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Truth-Seeking, Truth-Telling, and Postconflict Peacebuilding: Curb the Enthusiasm?

Mendeloff, David
June 4, 2015

Source: (2004) International Studies Review. 6: 355–380.

This essay evaluates popular and scholarly claims about the peace-promoting
benefits of formal truth-telling and truth-seeking mechanisms
in the aftermath of civil wars. Its purpose is twofold. First, it
synthesizes and clearly articulates in one place the full range of claims
about the relationship between truth-telling and peacebuilding. Second,
it evaluates these claims by systematically examining the core factual and
theoretical assumptions on which they are based. An argument is made
that many such claims–and their core assumptions–are flawed or
highly contentious as well as that truth-telling advocates claim far more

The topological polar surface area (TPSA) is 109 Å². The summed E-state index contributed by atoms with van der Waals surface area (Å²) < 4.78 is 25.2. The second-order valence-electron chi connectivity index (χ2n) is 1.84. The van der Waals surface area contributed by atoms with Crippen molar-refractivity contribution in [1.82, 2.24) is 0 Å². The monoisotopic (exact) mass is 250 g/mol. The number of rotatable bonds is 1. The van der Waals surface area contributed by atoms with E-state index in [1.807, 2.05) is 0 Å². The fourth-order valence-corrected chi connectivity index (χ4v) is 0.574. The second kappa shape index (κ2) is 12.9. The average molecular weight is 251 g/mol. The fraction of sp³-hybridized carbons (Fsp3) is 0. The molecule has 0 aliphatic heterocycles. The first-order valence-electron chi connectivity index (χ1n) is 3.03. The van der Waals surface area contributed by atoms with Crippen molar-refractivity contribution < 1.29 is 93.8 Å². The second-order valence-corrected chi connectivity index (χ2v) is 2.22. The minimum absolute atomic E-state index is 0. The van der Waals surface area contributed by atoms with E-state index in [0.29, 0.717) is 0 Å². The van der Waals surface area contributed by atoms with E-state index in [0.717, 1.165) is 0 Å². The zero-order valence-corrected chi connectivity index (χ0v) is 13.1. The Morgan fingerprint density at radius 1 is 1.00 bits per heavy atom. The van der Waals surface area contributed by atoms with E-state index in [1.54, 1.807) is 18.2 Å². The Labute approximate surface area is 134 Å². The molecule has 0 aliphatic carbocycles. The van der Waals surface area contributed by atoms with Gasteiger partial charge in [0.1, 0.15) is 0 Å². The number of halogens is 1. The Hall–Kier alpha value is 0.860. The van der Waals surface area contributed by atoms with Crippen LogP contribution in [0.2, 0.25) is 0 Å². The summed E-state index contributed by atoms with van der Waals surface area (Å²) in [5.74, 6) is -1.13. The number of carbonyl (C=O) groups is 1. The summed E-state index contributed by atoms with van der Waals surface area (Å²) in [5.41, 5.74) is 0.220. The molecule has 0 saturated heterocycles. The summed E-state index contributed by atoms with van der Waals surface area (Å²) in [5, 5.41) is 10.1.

about the power of truth-telling than logic or evidence dictates. This is
not to say that truth-telling has no role to play in preventing the resumption
of violent conflict in postwar societies, only that proponents
likely overstate its importance. Before proclaiming the necessity of truth
commissions or trials in the aftermath of violent conflict, we need to
better understand how truth-telling prevents the recurrence of civil war,
how important it is relative to other factors and other peacebuilding
strategies, and when it is likely to prove helpful, harmful, or irrelevant. Author’s abstract.


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